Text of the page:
The night of the 10th these parties stopped at
Alta Cliff cottage at Tupper Lake. Tupper Lake is not on a lake; the
lake is some distance from the town. It is considerable of a town of
several thousand people and if the defendant had any evil purpose in
mind, such purpose could not be very well carried out at the village of
Tupper Lake, although it was excellently suited either for employment if
he wished it or for a quiet marriage if he had so desired.
The proprietor could not keep them but this one
night at the summer cottage and at 7:30 the next morning the defendant
and the deceased left this place, returned to the New York Central R. R.
station and boarded the 8:15 train south on the Mohawk & Malone R. R.
The trunk of the deceased girl was checked by
him to Old Forge, N. Y.
See Vol. II, 35 to 42.
The night before, the defendant met the
proprietor of the hotel at Tupper Lake after the young woman had retired.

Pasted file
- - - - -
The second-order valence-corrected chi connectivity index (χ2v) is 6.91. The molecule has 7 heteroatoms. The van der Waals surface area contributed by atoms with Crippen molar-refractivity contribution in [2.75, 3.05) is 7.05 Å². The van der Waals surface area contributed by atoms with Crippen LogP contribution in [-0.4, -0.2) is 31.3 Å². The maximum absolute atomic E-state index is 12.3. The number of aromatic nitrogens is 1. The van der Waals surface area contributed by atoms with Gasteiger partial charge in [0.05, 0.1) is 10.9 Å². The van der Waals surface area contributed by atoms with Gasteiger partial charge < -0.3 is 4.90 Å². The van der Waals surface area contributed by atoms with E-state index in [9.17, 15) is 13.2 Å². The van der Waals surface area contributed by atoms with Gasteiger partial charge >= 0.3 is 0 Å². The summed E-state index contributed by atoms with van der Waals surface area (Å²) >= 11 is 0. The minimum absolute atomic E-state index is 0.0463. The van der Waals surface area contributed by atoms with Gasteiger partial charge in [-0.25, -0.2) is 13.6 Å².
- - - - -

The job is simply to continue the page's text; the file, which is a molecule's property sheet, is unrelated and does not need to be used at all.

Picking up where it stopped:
He came to the proprietor and inquired whether there were any nice lakes
or high mountains about Tupper Lake. The proprietor told him that there
were none near the village; told him of Racket Lake. He asked if he knew
of a hotel that was kind of a quiet place; said he would like to get
into a nice quiet place. The proprietor told him he could recommend none
and the defendant then said he thought he would go up to Racket Lake in
the morning and asked if he could have an early breakfast. He said he
had been in the mountains for a few weeks and his wife was very tired.
He was trying to get home now and expected to spend about two more
In this conversation with the hotel proprietor,
the defendant told two falsehoods which plainly had for their object to
mislead and deceive Mr. Newman, the hotel proprietor on two points.
First, as to the place from which they came; Second, as to the point
where he intended to go. That the defendant had some object in mind
other than wanton falsehood when he stated that he and his wife had been
in the mountains for a few weeks and now wanted a quiet place being
tired, when as a matter of fact he had come from Utica with her that
morning, is evident. It is evident that he already anticipated the
events that were to follow on the 11th, and that there might be no trace
left as to whence this party had come and whither they were going.
Immediately after making the statement that he
was to proceed to Racket Lake the next morning, he checks the decedent's